Difference between " ordinary course of business " and " operating activities "

Difference between " ordinary course of business "
and " operating activities "..

asked Feb 21, 2017 in Terminology in Accounts by cute shanaya (18 points) 296 views

1 Answer

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Actually the two terms are used in two different contexts.

Ordinary course of business: This covers the usual transactions, customs and practices of a certain business.  This concept is most used to confirm that the transactions being entered into by a business are genuine

For example a firm has a high demand for its products and sells against advance payment only.  If such a firm allows discount to some party, will it raise some eyebrows?  Such a transaction is not in the ordinary course of business.  In such cases the management needs to investigate such transactions.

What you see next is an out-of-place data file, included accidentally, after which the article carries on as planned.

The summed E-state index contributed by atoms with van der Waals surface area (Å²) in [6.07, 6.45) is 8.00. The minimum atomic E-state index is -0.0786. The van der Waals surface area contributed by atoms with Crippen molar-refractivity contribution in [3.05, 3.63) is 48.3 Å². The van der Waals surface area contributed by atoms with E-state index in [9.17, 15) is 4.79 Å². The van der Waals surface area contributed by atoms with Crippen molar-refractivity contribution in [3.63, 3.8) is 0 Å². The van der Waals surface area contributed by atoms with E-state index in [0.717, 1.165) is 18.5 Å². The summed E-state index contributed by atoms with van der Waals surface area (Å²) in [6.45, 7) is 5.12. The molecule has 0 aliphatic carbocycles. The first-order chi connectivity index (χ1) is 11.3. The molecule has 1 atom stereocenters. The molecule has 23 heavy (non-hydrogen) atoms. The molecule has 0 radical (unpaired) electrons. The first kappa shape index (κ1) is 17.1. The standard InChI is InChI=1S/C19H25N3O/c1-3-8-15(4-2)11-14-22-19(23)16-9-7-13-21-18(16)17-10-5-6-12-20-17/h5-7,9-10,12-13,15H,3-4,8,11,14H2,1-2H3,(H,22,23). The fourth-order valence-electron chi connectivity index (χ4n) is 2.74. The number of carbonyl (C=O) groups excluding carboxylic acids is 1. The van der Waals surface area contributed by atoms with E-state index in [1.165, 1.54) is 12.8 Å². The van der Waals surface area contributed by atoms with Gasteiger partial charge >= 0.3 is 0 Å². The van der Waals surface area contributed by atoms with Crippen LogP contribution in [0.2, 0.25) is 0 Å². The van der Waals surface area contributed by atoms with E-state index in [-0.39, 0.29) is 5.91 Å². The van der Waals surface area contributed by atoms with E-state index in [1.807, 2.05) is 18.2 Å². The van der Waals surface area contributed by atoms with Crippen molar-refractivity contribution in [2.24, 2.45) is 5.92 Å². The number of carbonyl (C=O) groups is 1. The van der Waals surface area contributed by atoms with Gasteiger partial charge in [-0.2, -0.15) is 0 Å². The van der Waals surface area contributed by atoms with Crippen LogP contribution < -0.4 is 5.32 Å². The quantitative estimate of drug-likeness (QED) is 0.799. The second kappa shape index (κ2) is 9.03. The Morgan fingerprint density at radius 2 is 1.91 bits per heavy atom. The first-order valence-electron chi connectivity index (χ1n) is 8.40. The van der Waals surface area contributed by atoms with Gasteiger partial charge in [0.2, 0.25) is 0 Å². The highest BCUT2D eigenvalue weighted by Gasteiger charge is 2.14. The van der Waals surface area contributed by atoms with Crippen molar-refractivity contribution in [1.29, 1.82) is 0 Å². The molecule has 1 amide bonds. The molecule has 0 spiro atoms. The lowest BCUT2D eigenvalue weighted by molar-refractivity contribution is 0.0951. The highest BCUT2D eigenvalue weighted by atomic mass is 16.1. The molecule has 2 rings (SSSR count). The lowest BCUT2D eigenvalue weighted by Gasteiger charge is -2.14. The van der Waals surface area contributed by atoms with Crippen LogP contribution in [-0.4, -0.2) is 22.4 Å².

Operating Activities: These are the company's core business activities, such as manufacturing, distributing, marketing and selling a product or service. Operating activities should generally provide the majority of a company‚Äôs cash flows. This concept is mainly used to gauge the real profitability of a business.  This is so because sometimes non-operating incomes/expenses have a significant impact on net profit/loss of a firm.  So in such a case we need to segregate the expenses and incomes from non-operating activities.  Normally investing and financing activities are considered non-operating activities.


answered Feb 22, 2017 by jbsclasses (3,971 points)